Monday 26 July 2010

Sunday Music at Tudor Barn, Well Hall, Eltham

Faced with the dilemna of so many events in Eltham yesterday, we ended up visiting the live music at the Well Hall Pleasaunce. We saw the Espree Band, featuring Suzie B, play under a gazebo on the Green in front of the Tudor Barn (photo left).

They were good - playing the usual classics one might expect at such an event and for a middle-aged, suburban audience. One track that caught my attention though was a kind of latin rendition of 'Summertime, and the livin' is easy...". The keyboard player clearly enjoying playing with that one. The singer was lovely as were all the band who a funny rapport going on (including finding it hilarious to end some of their numbers with the 'Countdown' theme tune (C4 quiz show), for no obvious reason). When a bride and groom strayed into the grounds for wedding pictures, the guitarist joked that they'd like to dedicate a track to them - "Boz Scaggs' Why did you do it?" (sic), a slip because that track was I think actually by Stretch. Instead they aptly played Stevie Wonder's 'Signed, Sealed, Delivered'. A lovely afternoon.

Live music continues at the Well Hall, Tudor Barn on each Sunday afternoon, between 2-4pm, up until Sunday 22 August.

Click to check out other Eltham/Greenwich Events & Places

Sunday 25 July 2010

Eltham entertains tomorrow

So, loads of events going on in Eltham on Sunday 25 July, many going head to head (unfortunately) - which will you go to? 

-   2pm to 4pm - Tea and cakes with the Friends of the Tarn at The Tarn, Court Road, Eltham, London SE9
Free event with live entertainment from the Bob Hope Theatre, a Butterfly Hunt and other children's activities

-   2pm to 4pm - there will be 'a variety of live musical performances in Well Hall Pleasaunce' (and actually on each Sunday afternoon, between 2-4pm, up until Sunday 22 August. This week, the Espree Band featuring Suzie B - there'll be live music stage setup on the Green in front of the Tudor Barn. This is a Greenwich Council Free Event.  Food & drinks available in the Tudor Barn.

-  All day - Also at the Well Hall, - a Beer Festival, "Come and enjoy a fantastic day out with local brewerys sampling and selling their finest produce. To help the beer go down will be Live entertainment and a Hog Roast."

- 11am and 5pm - And also at the Well Hall,the Greenwich Theatre are also putting on their 'summer show' tomorrow  - they "return to the grounds of Well Hall to discover The Finders, a group of spritely creatures who live in the park, harbour an ancient grudge with a grumpy giant, and promise to take audiences on a treasure hunt which could bring peace to the park forever. Complete with spellbinding puppetry, magic, music, and more than a few mud pies, after going on a journey around Well Hall Pleasaunce with The Finders you will never see the Eltham park in quite the same way again."
Tickets for The Finders are free but must be booked in advance on 020 8858 7755 or in person at Greenwich Theatre. Tickets are not available online.
[Damn , I forgot all about this earlier and wanted to take the kids to go - let's's no good, phone not answering]

-   3pm to 4.30pm - Greenwich Concert Band at Eltham Park South as part of the excellent Friends of Eltham Parks Summer Concerts Series 

Click to check out other Eltham/Greenwich Events & Places

Left, a photo of the excellent Greenwich Youth Band playing at the Eltham South Park on Sunday 11 July 2010, as part of the ParkFest programme

Friday 23 July 2010

Monica Ali on fiction - diasporic and Asian

Interesting to read this interview with Monica Ali talking about writing, about 'diaspora fiction' and 'Asian fiction'- lots of lovely categories to grapple with here, though it's a bit disjointed in places and you wish she would expand more (I must remember it's not an academic essay...). It's also apparent that the journalist is Indian-Indian rather than British-Indian because of describing Ali's mother as 'British' - I think in the UK we would say 'white'. Anyway, it's still good to read :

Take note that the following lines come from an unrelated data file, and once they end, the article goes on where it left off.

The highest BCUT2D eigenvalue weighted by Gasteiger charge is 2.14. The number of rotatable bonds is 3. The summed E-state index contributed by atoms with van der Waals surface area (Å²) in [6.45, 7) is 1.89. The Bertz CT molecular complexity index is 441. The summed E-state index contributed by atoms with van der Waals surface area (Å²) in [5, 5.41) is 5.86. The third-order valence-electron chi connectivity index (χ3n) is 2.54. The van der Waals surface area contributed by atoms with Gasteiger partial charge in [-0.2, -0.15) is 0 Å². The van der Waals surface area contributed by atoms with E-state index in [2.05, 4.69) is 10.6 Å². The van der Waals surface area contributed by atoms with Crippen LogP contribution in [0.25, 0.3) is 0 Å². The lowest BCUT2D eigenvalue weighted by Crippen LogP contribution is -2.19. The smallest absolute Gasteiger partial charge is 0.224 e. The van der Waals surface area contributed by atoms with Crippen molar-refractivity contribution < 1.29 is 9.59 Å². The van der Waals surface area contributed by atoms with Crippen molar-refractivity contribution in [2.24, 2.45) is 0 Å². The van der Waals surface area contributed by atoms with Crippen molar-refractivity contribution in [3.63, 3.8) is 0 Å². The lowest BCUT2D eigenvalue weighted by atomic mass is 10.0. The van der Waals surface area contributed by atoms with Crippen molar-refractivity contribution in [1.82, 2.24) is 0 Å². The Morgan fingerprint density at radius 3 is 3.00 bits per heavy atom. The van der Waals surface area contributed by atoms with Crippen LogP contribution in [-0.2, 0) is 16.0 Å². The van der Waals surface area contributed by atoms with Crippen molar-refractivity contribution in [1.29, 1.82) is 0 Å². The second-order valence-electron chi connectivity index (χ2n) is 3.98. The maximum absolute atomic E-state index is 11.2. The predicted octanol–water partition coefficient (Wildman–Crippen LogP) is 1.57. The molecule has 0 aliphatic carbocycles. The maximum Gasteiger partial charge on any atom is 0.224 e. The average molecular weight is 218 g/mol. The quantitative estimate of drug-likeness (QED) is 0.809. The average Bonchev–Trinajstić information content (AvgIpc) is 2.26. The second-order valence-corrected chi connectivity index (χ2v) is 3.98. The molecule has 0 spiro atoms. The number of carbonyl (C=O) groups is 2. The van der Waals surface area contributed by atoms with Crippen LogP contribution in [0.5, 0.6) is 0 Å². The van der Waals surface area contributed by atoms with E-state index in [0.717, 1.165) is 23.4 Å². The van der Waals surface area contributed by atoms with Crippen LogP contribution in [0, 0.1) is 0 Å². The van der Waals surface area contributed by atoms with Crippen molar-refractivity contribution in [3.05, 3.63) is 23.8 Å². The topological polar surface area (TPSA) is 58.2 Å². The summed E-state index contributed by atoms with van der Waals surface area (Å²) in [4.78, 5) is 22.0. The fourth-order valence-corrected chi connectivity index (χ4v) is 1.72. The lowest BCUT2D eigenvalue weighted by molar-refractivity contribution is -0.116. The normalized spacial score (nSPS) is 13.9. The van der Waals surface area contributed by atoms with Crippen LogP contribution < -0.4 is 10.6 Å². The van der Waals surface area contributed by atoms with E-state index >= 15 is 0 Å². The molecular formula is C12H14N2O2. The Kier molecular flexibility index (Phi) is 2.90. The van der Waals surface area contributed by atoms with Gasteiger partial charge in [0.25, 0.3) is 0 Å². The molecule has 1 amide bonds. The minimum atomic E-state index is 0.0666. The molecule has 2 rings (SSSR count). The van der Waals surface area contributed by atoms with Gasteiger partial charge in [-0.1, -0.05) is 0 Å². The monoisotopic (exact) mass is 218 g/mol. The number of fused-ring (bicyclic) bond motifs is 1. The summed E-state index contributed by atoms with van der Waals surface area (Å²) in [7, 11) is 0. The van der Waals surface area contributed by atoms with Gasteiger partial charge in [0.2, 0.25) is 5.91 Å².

(by Madhusree Chatterjee for IANS, an Indian news agency)

"Asian and diaspora fiction not very different: Monica Ali (Interview) 
22 July 2010

British novelist of Bangladeshi origin Monica Ali, who is a judge for the Man Asian Literary Prize 2010, says the English language is evolving in exciting new ways. She also believes diaspora fiction is not very different from Asian writing as in the end readers just want a good, well told story.
'Writers such as Salman Rushdie and V.S. Naipaul have introduced readers to English with a sub-continental inflection and that trend has continued with writers such as Gautam Malkani, for instance. Language is always fluid and evolving in exciting new ways,' Ali told IANS in an e-mail interview from London.
She said crossover or diaspora fiction was not much different from Asian fiction because 'readers were always for the same thing - a good story, well told'.
'Apparently, there's this thing called 'post-colonial fiction',' Ali said.
The 43-year-old writer, born to a Bangladeshi father and a British mother, shot into the literary firmament in 2003 with her widely acclaimed novel 'Brick Lane' on the Asian diaspora in Britain. The book was shortlisted for the Man Booker Prize in 2003 and made into a movie in 2007.
Her subsequent books, 'Alentejo Blue' and 'In the Kitchen', set respectively in rural Portugal and in the chaotic corridors of a London hotel, throw light on the middle class and subaltern communities that inhabit suburbia and villages.
Ali is known for her moving insights into the lives of people of Asian origin and the white middle class in Britain.
'I do enjoy doing research. It puts off the dreaded day when it is just you and the blank screen. I spent a lot of time in hotel kitchens. And, yes, I've been studying the British middle class. It has been a very long-term and continuing project. Every day is research! I think I have written about some difficult subjects, but I hope my books are fundamentally optimistic about human nature,' she said.
Ali said all her books have been driven by the fact that 'life is tough'. 'That's the way I feel anyway - life is tough. But humour and connecting to others can provide a way through,' she said.
Ali, a social activist who fights against racism, is an intense writer.
'I try to write with the door closed and inhabit only the world I'm creating on the page. Then I edit with the door open and an ideal reader in mind,' she said.